New Zealand’s premier airport is forecasting a quieter future with a focus on domestic traffic. That’s their immediate expectation as New Zealand begins to contemplate emerging from a countrywide lockdown that has spared it the worst of the pandemic. But as a consequence of that lockdown, many local industries, including aviation and airports, have been fundamentally altered. Auckland Airport is just one business expecting a different future.
Slower business at Auckland Airport
In 2019, more than 21 million people passed through privately owned Auckland Airport. Before the pandemic, the airport handled about 179,000 aircraft movements annually. The airport is the home of Air New Zealand, while 31 other passenger and six dedicated freight airlines flew in.
Indeed, business was so good that Auckland Airport was busy planning and building infrastructure to encourage and facilitate expected passenger growth. Auckland Airport Chief Executive Adrian Littlewood said in February;
“Despite growth leveling off recently, traveler numbers are estimated to more than double to 40 million-plus per year by 2044. We know that we need to work fast to progress our transformation plans, and our core focus is on delivering the essential aeronautical infrastructure New Zealand needs to succeed for the future.”
Fast forward a few months and things have changed. The Blue Swan Daily is reporting Mr Littlewood saying he expects Auckland Airport to be a much smaller, more domestic-focused airport in the short to medium term.
In April 2019, the airport saw about 58,000 passengers a day. In mid-April 2020, that number was down to about 3,500. Those scant numbers are derived from threadbare Air New Zealand domestic and Trans-Tasman services, repatriation services, and a handful of international carriers stoically maintaining services.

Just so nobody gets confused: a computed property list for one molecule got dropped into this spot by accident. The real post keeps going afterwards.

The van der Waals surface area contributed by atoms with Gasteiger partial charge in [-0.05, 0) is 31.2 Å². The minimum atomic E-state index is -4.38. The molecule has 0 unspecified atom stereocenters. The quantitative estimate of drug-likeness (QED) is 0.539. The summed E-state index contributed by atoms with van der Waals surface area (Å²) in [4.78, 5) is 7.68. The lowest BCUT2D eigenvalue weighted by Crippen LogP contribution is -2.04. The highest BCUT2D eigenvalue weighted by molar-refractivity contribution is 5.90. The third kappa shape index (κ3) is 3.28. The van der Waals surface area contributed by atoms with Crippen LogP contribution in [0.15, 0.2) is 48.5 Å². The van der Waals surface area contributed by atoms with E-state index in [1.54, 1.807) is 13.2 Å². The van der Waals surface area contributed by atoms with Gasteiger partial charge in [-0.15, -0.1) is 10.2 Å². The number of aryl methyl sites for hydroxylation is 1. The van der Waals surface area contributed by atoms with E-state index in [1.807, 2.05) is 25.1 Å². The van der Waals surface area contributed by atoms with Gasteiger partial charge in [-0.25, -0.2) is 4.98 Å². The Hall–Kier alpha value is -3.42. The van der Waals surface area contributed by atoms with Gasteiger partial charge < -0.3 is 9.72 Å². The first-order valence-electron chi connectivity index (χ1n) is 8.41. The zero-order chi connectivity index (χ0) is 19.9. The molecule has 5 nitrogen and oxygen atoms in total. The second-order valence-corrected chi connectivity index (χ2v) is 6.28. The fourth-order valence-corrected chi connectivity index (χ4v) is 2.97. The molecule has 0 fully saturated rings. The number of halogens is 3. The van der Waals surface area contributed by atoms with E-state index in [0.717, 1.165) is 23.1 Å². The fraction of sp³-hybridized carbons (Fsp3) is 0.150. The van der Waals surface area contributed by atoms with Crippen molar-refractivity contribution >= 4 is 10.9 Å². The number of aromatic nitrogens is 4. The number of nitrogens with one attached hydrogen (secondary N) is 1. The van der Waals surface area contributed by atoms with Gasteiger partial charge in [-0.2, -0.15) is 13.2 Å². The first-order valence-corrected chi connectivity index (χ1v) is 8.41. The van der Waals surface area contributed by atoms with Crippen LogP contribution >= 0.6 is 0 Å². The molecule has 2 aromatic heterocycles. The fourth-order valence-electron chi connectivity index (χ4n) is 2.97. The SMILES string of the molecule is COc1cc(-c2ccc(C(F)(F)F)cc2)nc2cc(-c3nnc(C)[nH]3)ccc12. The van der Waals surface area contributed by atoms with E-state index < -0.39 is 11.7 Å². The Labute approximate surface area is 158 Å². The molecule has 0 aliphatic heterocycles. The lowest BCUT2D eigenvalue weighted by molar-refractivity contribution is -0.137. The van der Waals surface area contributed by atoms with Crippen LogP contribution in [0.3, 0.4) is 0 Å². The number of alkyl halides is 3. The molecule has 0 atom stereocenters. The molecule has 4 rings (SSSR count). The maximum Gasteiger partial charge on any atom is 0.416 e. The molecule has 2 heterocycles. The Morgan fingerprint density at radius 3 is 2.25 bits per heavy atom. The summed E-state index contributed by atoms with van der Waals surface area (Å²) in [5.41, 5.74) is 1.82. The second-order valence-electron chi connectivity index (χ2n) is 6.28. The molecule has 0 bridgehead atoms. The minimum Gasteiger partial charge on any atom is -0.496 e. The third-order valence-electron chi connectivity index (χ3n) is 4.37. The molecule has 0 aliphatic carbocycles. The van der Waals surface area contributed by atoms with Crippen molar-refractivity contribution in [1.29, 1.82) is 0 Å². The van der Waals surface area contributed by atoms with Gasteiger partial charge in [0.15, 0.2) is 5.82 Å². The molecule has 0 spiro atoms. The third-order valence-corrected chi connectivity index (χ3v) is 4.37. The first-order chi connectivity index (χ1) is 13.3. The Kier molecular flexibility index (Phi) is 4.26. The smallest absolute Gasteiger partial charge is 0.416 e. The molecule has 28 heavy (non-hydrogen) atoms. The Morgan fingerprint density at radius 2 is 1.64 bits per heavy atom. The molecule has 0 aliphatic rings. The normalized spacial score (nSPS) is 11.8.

Auckland Airport cuts spending and halts infrastructure work
Work on a second runway, airport hotel, parking facilities, and a domestic jet hub have been put into hiatus.
“Auckland Airport is a resilient business, but these are unprecedented times, and we are now moving quickly to identify ways that we can manage the impact on our organization,” Mr Littlewood said.
Many contractors have been laid off, and airport staff may have to take a pay cut and work reduced hours. The Airport’s board, CEO, and top staff have lead by example here, already taking a 20% pay cut. This is a story repeated at airports around the globe.
A Trans-Tasman travel bubble offers hope for Auckland Airport
But there are already glimmers of hope for Auckland Airport. New Zealand is showing the first signs of coming out of a robust lockdown regime. It parallels what’s going on across the Tasman Sea in Australia. Both countries have avoided the worst excesses of the pandemic by virtue of being relatively remote islands, moving fast to close borders and implementing movement restrictions on their citizens.
New Zealand’s Prime Minister, Jacinda Arden, is now talking about a Trans-Tasman travel bubble, with both New Zealand and Australia opening their borders to the other country’s citizens and residents. It would be the first step in the long process of unwinding border and travel restrictions.
This would see Trans-Tasman traffic resuming. It would be a big step forward for the airlines that ply the route and the airports that service those airlines. Australia is the biggest source of international passengers for Auckland Airport. Three of Auckland’s top five international routes are out of Australia. The sector is also a core component of international operations for airlines such as Air New Zealand and Qantas.
While Auckland Airport’s forecasts for 2020 and 2021 may not be met and the concourses may be quieter than usual, the airport will keep marching forward. In five or ten years, what happened in 2020 will just be part of Auckland Airport’s corporate memory.